Knights' Pantry: A resources for free food, necessitates and professional clothes for any student in need. Located on the fifth floor of the Rocco A. Abessinio Building.

KPB: The Knight's Programming Board is the largest event-planning student organization on campus, which is closely related to the Student Government Association.

Lecture: Oral presentation given by a professor to educate students. Sometimes this can refer to a class format that does not require lab-work hours.

Master's degree: A graduate-level degree pursued after completing a bachelor’s degree program. A master’s degree requires a year and a half to two years of full-time study and a high-level of mastery in a specific field at the completion of the program.

Matriculate: A matriculated student has been accepted for admission to the College, has registered in a major and is pursuing courses toward a degree or certificate. Students must maintain good academic standing to keep their matriculated status.

Meal Plans/Block Meals vs. Dining Dollars vs. Neumann Points: Visit the Meal Plan page to view all meal plan options.

Midterm: An exam given approximately halfway through a course term that generally covers all lecture, reading and discussion material presented so far.

Minor: A secondary focus meant to add to the value to the student’s major. A minor consists of the lower-level courses required for a major in the same discipline.

Mirenda Center: State-of-the-art gymnasium, event space, and arena; home of Sir Francis.

Net price: Calculated by taking the “sticker price” for tuition, room and board, and other fees, and subtracting any scholarships and grants the student is receiving.

Omnilert: Campus Safety's mass notification system for emergencies and critical campus information. Click here to learn more and sign up. 

Orientation: Time at the beginning of a school year that serves as a training period for new students. Typically includes activities or courses intended to help students get to know the institution and how to use available resources.

OSEL: Office of Student Engagement and Leadership - The Office of Student Engagement and Leadership supports students' academic pursuits by providing exploratory and developmental opportunities. Through programming, activities and leadership experiences, students will be challenged to engage their world with a diverse perspective, apply Franciscan values, and appreciate life-long learning.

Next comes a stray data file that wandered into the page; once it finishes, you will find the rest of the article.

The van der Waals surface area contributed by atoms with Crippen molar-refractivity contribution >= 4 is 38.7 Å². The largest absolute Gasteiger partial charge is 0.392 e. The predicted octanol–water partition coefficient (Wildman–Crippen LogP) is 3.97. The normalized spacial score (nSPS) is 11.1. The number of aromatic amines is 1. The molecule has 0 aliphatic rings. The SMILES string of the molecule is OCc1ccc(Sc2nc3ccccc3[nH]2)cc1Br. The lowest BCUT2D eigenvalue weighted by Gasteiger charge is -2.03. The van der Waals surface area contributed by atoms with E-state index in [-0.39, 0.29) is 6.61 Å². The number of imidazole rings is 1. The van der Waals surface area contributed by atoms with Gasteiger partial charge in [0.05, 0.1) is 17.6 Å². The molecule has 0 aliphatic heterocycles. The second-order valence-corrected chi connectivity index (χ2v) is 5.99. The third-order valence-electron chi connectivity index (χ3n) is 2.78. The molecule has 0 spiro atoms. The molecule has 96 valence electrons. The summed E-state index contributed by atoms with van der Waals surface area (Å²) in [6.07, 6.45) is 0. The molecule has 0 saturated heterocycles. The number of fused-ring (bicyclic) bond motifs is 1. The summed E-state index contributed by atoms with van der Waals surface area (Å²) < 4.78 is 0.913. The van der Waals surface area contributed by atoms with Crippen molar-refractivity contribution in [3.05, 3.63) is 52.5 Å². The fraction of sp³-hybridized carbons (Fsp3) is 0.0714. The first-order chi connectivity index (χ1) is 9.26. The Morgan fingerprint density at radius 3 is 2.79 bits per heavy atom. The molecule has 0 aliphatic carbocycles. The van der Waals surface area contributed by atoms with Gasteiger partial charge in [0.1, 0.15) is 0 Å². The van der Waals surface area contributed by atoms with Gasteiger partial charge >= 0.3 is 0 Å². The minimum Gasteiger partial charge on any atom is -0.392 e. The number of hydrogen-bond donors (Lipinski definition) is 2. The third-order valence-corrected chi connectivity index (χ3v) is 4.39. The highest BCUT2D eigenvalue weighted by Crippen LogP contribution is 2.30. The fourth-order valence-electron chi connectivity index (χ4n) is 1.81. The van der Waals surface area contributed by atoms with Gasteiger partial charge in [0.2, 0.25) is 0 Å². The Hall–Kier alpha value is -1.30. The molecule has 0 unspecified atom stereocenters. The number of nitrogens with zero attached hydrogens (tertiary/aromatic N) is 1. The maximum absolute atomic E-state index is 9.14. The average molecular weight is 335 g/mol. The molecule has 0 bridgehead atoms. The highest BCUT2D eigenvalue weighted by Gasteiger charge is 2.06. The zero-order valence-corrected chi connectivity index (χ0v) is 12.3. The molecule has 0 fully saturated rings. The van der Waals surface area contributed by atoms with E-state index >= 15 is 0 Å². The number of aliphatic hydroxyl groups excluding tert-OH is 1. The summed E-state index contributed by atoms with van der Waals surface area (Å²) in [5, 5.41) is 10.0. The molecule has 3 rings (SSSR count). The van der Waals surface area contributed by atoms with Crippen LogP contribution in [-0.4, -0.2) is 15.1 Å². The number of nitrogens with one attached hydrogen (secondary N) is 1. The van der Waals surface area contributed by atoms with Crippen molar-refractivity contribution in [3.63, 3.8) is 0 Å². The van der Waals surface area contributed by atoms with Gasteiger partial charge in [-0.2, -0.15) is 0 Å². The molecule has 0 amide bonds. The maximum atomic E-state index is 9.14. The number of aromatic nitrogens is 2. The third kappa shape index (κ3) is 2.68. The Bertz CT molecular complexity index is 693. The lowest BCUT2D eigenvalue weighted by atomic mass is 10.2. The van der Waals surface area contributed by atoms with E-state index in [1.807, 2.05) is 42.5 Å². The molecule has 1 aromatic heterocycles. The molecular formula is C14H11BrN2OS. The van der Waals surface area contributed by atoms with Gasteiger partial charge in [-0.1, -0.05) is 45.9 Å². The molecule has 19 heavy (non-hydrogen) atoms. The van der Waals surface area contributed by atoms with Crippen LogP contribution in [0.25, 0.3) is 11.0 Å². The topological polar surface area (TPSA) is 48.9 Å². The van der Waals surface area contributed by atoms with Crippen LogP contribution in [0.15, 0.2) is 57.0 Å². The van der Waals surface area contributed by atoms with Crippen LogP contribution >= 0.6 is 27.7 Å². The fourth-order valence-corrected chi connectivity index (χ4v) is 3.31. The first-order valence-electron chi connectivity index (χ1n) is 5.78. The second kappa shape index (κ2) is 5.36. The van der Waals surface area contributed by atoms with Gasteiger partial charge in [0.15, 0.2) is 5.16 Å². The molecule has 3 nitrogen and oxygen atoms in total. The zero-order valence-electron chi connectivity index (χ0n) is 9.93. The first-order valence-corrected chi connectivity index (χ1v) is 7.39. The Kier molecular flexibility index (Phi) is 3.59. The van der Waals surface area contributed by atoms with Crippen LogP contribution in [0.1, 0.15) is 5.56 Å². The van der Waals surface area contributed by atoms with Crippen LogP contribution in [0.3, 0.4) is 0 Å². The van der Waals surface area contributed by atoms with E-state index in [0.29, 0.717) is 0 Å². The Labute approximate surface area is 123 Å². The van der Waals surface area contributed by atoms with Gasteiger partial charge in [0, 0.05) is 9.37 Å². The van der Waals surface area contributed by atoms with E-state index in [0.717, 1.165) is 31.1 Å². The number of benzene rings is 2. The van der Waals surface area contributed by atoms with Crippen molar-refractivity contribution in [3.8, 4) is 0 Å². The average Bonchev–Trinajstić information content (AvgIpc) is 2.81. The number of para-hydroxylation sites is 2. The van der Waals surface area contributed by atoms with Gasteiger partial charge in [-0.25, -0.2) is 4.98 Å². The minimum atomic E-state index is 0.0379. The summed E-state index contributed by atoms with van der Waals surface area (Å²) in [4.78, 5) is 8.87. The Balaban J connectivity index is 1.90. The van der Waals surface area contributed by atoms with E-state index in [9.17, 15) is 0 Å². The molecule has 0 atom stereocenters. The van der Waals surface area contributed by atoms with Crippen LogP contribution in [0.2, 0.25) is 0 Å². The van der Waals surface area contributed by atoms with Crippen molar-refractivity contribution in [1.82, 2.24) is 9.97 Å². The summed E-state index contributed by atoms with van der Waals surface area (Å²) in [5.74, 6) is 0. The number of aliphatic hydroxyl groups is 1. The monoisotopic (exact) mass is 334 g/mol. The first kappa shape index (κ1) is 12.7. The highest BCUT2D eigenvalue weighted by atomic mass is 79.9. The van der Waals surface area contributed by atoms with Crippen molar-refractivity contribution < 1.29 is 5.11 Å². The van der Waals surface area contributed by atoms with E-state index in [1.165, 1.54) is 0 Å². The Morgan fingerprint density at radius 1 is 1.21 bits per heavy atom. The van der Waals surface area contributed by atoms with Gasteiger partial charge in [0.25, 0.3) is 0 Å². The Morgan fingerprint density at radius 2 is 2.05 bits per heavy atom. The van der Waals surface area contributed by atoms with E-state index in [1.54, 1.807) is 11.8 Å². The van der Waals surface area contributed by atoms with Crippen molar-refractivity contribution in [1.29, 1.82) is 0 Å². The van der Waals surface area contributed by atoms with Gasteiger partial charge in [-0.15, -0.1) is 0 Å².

Parent Portal: One-stop-shop for news and information. Click here to access.

Pass/Fail course: Instead of receiving a letter grade, students receive either a P or F on their transcript. Requirements for passing will vary depending on the course.

Placement test: Some colleges administer placements tests in subjects like math and English to check the academic skills of new students so they can properly place them in the right courses.

Plagiarism: Taking credit for someone else’s work as your own including copying words, sentence structure or ideas. Plagiarism has very grave consequences in higher education.

Postgraduate education: Includes higher education completed after an undergraduate degree. This includes master’s degrees and doctorate degrees.

Post-secondary: Any education, whether degree-seeking or not, pursued after high school.

Practicum: Practical application of theory learned in the classroom. Often a requirement for programs in Education, Social Work, or other clinician fields.

Prerequisites: Courses required to take more advanced courses or apply to a program.

Private college vs. public college: Public colleges and universities are funded by state governments while private colleges and universities are not publicly owned, often relying on tuition payments and private contributions to operate. Neumann is a private university.

Priority date: The date by which prospective students must submit their applications to be most strongly considered, usually for admissions and scholarships.

Probation: Academic probation means a student has fallen from good standing status and is at risk of being dismissed from the university. Institutions measure academic standing by GPA and courses passed.

Professional certificate: Certification earned outside of an academic degree program to increase specific skills or knowledge to help keep professionals current on industry trends, technology, and other topics.

Programmatic accreditation: Accreditation granted to academic programs, departments or entire schools within a university used as an independent validation of academic quality and is often tied to professional licensure exam requirements. Neumann is accredited by the Middle States Commission on Higher Education (MSCHE).

PSAT: The Preliminary Scholastic Aptitude Test acts as both a practice test for students who will be taking the SAT for college admissions and as a way for the Collage Board to determine National Merit Scholarship Finalists.

Registrar: A specialist tasked with handling several administrative and logistical areas of academia. The registrar’s office is responsible for many administrative academic duties like registering students for classes, preparing student transcripts, preparing class schedules, and analyzing enrollment statistics.

Registration: Process of reserving a spot in specific classes for enrolled students.

Regular decision: The most common timeline for college admissions. For regular decision, most schools require prospective students to apply by early January so applicants can hear back by April 1st.